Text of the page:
In summary, this post asserts that the aesthetic of photo-realism allows us to create tangible reproductions from the real world which can have great benefits in terms of education, digital preservation, and elements of augmented reality. On the other hand, a user’s experience may be heightened or lessened by a lack of interactivity in some photo-realistic renderings. To conclude, as with most methodologies there is a time and a place for the employment of photorealism in Digital Heritage. It is purely up to the archaeologist or creator to decide whether or not this style of representation suits their user-base.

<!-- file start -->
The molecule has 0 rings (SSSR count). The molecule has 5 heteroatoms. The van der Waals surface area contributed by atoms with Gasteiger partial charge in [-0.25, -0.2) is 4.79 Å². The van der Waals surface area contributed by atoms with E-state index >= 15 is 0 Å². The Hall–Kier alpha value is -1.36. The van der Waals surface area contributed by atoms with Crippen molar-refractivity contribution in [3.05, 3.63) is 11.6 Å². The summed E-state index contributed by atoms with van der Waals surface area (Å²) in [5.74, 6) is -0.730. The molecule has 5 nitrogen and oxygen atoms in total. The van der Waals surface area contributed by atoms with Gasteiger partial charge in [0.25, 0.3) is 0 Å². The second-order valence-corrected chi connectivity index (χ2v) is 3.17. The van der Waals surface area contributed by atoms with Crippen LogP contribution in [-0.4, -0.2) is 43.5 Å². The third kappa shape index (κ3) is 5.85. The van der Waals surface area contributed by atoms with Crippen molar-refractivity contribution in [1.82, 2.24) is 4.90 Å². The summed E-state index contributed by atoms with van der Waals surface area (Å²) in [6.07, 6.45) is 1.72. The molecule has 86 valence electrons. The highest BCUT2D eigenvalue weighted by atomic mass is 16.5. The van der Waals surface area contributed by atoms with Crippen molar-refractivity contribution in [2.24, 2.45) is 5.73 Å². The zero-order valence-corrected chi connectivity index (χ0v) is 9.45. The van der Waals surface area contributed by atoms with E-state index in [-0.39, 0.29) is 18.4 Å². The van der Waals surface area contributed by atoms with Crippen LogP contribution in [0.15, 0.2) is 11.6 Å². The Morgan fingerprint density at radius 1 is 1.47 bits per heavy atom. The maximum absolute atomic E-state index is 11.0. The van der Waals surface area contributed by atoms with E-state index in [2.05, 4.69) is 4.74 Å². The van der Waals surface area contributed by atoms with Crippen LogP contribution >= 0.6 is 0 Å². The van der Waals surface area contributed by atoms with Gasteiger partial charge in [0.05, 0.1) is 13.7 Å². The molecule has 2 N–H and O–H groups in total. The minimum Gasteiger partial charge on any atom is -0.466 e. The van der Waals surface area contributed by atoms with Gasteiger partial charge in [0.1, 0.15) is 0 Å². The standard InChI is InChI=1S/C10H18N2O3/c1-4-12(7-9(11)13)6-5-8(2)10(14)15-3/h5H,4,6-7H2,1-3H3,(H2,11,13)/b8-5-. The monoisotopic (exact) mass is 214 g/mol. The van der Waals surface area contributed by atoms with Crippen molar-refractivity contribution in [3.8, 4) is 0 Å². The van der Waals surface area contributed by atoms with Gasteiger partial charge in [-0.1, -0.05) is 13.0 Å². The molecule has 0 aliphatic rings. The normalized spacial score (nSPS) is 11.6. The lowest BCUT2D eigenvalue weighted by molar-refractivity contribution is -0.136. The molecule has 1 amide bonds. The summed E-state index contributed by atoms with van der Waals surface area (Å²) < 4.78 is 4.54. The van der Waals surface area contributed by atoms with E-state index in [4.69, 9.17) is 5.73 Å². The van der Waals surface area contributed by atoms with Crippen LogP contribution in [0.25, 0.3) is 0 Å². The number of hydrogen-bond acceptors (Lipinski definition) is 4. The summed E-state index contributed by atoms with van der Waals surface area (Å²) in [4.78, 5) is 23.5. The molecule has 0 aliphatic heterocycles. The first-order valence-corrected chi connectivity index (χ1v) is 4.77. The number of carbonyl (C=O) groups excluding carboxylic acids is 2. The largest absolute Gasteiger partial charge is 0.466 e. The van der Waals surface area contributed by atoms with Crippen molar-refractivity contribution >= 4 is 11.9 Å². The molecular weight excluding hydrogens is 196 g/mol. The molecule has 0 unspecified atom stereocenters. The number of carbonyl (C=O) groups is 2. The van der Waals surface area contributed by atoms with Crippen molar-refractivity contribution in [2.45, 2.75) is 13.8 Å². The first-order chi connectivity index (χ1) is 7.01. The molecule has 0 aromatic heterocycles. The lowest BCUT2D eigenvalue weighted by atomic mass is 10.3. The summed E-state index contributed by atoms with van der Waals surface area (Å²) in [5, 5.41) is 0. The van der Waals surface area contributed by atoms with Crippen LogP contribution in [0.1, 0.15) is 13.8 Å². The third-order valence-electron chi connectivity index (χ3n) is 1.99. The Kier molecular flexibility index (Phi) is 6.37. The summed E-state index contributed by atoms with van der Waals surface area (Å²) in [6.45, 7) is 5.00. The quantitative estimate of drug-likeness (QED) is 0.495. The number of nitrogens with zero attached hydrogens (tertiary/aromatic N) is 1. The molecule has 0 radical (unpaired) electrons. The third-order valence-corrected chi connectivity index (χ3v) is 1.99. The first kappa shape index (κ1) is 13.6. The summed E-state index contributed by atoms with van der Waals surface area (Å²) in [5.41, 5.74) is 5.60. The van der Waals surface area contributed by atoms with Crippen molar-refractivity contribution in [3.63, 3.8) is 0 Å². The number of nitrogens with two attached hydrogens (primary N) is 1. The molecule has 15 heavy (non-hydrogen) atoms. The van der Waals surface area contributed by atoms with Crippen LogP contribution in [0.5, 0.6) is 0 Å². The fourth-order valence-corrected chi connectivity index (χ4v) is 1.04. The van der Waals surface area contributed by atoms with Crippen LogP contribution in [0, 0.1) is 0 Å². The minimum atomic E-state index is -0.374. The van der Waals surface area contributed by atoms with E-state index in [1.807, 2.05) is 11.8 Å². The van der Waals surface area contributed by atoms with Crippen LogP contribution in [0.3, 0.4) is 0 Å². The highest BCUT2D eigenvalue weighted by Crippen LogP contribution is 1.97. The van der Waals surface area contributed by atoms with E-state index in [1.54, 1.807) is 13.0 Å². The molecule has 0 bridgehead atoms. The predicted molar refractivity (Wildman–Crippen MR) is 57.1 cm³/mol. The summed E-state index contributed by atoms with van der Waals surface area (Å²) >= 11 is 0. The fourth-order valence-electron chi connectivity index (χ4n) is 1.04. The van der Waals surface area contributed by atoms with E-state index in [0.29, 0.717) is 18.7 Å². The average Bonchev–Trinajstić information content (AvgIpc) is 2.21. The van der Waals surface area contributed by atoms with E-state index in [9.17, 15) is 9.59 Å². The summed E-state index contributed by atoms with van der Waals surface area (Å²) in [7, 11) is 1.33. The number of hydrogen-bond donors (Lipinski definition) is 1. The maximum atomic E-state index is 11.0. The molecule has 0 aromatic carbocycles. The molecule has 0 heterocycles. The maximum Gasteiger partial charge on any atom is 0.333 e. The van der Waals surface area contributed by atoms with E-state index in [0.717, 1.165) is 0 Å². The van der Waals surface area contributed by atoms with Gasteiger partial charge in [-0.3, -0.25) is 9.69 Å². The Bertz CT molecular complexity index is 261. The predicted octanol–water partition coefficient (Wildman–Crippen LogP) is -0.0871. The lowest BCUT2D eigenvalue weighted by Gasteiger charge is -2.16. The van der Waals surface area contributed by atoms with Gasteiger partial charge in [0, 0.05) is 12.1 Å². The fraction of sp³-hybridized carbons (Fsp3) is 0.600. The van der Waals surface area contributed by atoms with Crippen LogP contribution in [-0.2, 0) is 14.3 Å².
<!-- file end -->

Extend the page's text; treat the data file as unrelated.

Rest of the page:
Drettkis, George, Roussou, Maria, Photorealism and Non-Photorealism in Virtual Heritage Representation, First Eurographics Workshop on Graphics and Cultural Heritage (2003), 2003, Brighton, United Kingdom. Web, accessed 10/10/15
Gutierrez, Diego et al. Virtual heritage, immersive environments and photorealism. Web, accessed 10/10/15.
Rahaman, Hazifur, Tan, Beng-Kiang, Virtual Heritage: Reality and Criticism, (January 2009), Web, accessed on 10/10/15
Rahaman, Hazifur et al. Virtual Heritage: Exploring Photorealism, (2012), Web, accessed 10/10/15
Roussou, Maria, The Components of Engagement in Virtual Heritage Environments, Web, accessed 12/10/15